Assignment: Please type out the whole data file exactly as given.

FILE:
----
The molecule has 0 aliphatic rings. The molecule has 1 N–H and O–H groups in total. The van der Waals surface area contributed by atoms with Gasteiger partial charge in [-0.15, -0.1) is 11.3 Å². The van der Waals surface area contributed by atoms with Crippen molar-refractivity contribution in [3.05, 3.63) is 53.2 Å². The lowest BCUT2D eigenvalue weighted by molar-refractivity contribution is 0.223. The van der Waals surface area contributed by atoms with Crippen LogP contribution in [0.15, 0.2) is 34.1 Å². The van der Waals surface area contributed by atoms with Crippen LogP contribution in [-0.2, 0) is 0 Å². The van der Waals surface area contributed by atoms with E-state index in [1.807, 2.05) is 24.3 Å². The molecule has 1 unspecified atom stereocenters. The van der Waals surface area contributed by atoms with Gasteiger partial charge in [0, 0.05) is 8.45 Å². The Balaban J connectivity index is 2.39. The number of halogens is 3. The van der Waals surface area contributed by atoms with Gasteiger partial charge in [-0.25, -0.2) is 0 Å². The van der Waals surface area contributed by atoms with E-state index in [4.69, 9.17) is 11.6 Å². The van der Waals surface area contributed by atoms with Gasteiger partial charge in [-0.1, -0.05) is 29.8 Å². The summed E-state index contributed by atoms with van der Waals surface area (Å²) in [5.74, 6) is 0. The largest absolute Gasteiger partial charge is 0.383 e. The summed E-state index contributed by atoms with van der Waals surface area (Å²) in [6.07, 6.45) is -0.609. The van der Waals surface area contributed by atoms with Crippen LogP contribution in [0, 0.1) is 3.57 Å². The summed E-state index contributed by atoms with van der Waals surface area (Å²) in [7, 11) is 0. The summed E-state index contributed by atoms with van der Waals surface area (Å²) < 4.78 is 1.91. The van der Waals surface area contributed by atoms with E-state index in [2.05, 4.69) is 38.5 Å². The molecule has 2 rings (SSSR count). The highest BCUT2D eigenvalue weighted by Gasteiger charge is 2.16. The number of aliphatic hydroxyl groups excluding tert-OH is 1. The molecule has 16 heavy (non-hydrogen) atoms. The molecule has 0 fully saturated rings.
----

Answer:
The molecule has 0 aliphatic rings. The molecule has 1 N–H and O–H groups in total. The van der Waals surface area contributed by atoms with Gasteiger partial charge in [-0.15, -0.1) is 11.3 Å². The van der Waals surface area contributed by atoms with Crippen molar-refractivity contribution in [3.05, 3.63) is 53.2 Å². The lowest BCUT2D eigenvalue weighted by molar-refractivity contribution is 0.223. The van der Waals surface area contributed by atoms with Crippen LogP contribution in [0.15, 0.2) is 34.1 Å². The van der Waals surface area contributed by atoms with Crippen LogP contribution in [-0.2, 0) is 0 Å². The van der Waals surface area contributed by atoms with E-state index in [1.807, 2.05) is 24.3 Å². The molecule has 1 unspecified atom stereocenters. The van der Waals surface area contributed by atoms with Gasteiger partial charge in [0, 0.05) is 8.45 Å². The Balaban J connectivity index is 2.39. The number of halogens is 3. The van der Waals surface area contributed by atoms with Gasteiger partial charge in [-0.25, -0.2) is 0 Å². The van der Waals surface area contributed by atoms with E-state index in [4.69, 9.17) is 11.6 Å². The van der Waals surface area contributed by atoms with Gasteiger partial charge in [-0.1, -0.05) is 29.8 Å². The summed E-state index contributed by atoms with van der Waals surface area (Å²) in [5.74, 6) is 0. The largest absolute Gasteiger partial charge is 0.383 e. The summed E-state index contributed by atoms with van der Waals surface area (Å²) in [6.07, 6.45) is -0.609. The van der Waals surface area contributed by atoms with Crippen LogP contribution in [0, 0.1) is 3.57 Å². The summed E-state index contributed by atoms with van der Waals surface area (Å²) in [7, 11) is 0. The summed E-state index contributed by atoms with van der Waals surface area (Å²) < 4.78 is 1.91. The van der Waals surface area contributed by atoms with E-state index in [2.05, 4.69) is 38.5 Å². The molecule has 2 rings (SSSR count). The highest BCUT2D eigenvalue weighted by Gasteiger charge is 2.16. The number of aliphatic hydroxyl groups excluding tert-OH is 1. The molecule has 16 heavy (non-hydrogen) atoms. The molecule has 0 fully saturated rings.